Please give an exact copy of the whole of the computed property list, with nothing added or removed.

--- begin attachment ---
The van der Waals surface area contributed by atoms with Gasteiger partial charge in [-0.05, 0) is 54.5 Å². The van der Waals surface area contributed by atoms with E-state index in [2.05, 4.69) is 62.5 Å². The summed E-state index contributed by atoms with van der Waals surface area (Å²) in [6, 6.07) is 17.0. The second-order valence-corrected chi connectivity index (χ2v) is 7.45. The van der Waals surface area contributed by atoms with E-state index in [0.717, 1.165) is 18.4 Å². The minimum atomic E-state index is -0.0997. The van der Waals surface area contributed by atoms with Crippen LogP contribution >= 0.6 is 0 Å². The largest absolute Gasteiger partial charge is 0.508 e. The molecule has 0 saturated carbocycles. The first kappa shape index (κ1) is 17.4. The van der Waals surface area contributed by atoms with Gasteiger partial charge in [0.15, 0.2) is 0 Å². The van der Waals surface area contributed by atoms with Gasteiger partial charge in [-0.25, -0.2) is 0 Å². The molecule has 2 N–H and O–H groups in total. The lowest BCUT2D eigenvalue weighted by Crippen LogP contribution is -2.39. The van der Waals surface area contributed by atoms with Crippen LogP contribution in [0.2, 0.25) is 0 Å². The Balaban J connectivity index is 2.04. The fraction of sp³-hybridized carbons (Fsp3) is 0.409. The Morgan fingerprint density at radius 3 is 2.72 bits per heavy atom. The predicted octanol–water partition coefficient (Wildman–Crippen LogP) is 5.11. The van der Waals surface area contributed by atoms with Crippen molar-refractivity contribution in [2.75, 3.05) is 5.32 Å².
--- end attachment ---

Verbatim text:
The van der Waals surface area contributed by atoms with Gasteiger partial charge in [-0.05, 0) is 54.5 Å². The van der Waals surface area contributed by atoms with E-state index in [2.05, 4.69) is 62.5 Å². The summed E-state index contributed by atoms with van der Waals surface area (Å²) in [6, 6.07) is 17.0. The second-order valence-corrected chi connectivity index (χ2v) is 7.45. The van der Waals surface area contributed by atoms with E-state index in [0.717, 1.165) is 18.4 Å². The minimum atomic E-state index is -0.0997. The van der Waals surface area contributed by atoms with Crippen LogP contribution >= 0.6 is 0 Å². The largest absolute Gasteiger partial charge is 0.508 e. The molecule has 0 saturated carbocycles. The first kappa shape index (κ1) is 17.4. The van der Waals surface area contributed by atoms with Gasteiger partial charge in [0.15, 0.2) is 0 Å². The van der Waals surface area contributed by atoms with Gasteiger partial charge in [-0.25, -0.2) is 0 Å². The molecule has 2 N–H and O–H groups in total. The lowest BCUT2D eigenvalue weighted by Crippen LogP contribution is -2.39. The van der Waals surface area contributed by atoms with Crippen LogP contribution in [0.2, 0.25) is 0 Å². The Balaban J connectivity index is 2.04. The fraction of sp³-hybridized carbons (Fsp3) is 0.409. The Morgan fingerprint density at radius 3 is 2.72 bits per heavy atom. The predicted octanol–water partition coefficient (Wildman–Crippen LogP) is 5.11. The van der Waals surface area contributed by atoms with Crippen molar-refractivity contribution in [2.75, 3.05) is 5.32 Å².